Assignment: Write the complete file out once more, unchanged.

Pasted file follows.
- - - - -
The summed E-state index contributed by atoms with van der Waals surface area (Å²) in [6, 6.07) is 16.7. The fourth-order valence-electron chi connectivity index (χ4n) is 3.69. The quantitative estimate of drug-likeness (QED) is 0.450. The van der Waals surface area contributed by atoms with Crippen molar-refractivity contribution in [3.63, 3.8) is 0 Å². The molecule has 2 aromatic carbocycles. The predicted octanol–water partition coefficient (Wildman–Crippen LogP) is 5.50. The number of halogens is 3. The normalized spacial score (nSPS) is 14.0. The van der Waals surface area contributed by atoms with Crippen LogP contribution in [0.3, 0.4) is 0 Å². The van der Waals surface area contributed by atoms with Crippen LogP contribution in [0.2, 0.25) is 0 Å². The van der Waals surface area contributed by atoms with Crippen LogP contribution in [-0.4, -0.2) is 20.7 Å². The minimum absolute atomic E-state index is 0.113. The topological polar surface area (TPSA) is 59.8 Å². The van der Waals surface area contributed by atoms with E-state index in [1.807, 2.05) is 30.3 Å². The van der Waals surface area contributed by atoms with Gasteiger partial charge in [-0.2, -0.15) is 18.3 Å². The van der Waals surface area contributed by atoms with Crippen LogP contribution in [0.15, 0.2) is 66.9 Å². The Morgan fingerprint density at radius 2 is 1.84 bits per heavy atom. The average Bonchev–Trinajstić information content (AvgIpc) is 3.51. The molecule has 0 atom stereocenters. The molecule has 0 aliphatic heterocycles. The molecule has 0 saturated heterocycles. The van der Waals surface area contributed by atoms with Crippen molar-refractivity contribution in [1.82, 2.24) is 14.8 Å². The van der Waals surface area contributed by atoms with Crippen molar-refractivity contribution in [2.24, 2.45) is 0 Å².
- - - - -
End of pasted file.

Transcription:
The summed E-state index contributed by atoms with van der Waals surface area (Å²) in [6, 6.07) is 16.7. The fourth-order valence-electron chi connectivity index (χ4n) is 3.69. The quantitative estimate of drug-likeness (QED) is 0.450. The van der Waals surface area contributed by atoms with Crippen molar-refractivity contribution in [3.63, 3.8) is 0 Å². The molecule has 2 aromatic carbocycles. The predicted octanol–water partition coefficient (Wildman–Crippen LogP) is 5.50. The number of halogens is 3. The normalized spacial score (nSPS) is 14.0. The van der Waals surface area contributed by atoms with Crippen LogP contribution in [0.3, 0.4) is 0 Å². The van der Waals surface area contributed by atoms with Crippen LogP contribution in [0.2, 0.25) is 0 Å². The van der Waals surface area contributed by atoms with Crippen LogP contribution in [-0.4, -0.2) is 20.7 Å². The minimum absolute atomic E-state index is 0.113. The topological polar surface area (TPSA) is 59.8 Å². The van der Waals surface area contributed by atoms with E-state index in [1.807, 2.05) is 30.3 Å². The van der Waals surface area contributed by atoms with Gasteiger partial charge in [-0.2, -0.15) is 18.3 Å². The van der Waals surface area contributed by atoms with Crippen LogP contribution in [0.15, 0.2) is 66.9 Å². The Morgan fingerprint density at radius 2 is 1.84 bits per heavy atom. The average Bonchev–Trinajstić information content (AvgIpc) is 3.51. The molecule has 0 atom stereocenters. The molecule has 0 aliphatic heterocycles. The molecule has 0 saturated heterocycles. The van der Waals surface area contributed by atoms with Crippen molar-refractivity contribution in [1.82, 2.24) is 14.8 Å². The van der Waals surface area contributed by atoms with Crippen molar-refractivity contribution in [2.24, 2.45) is 0 Å².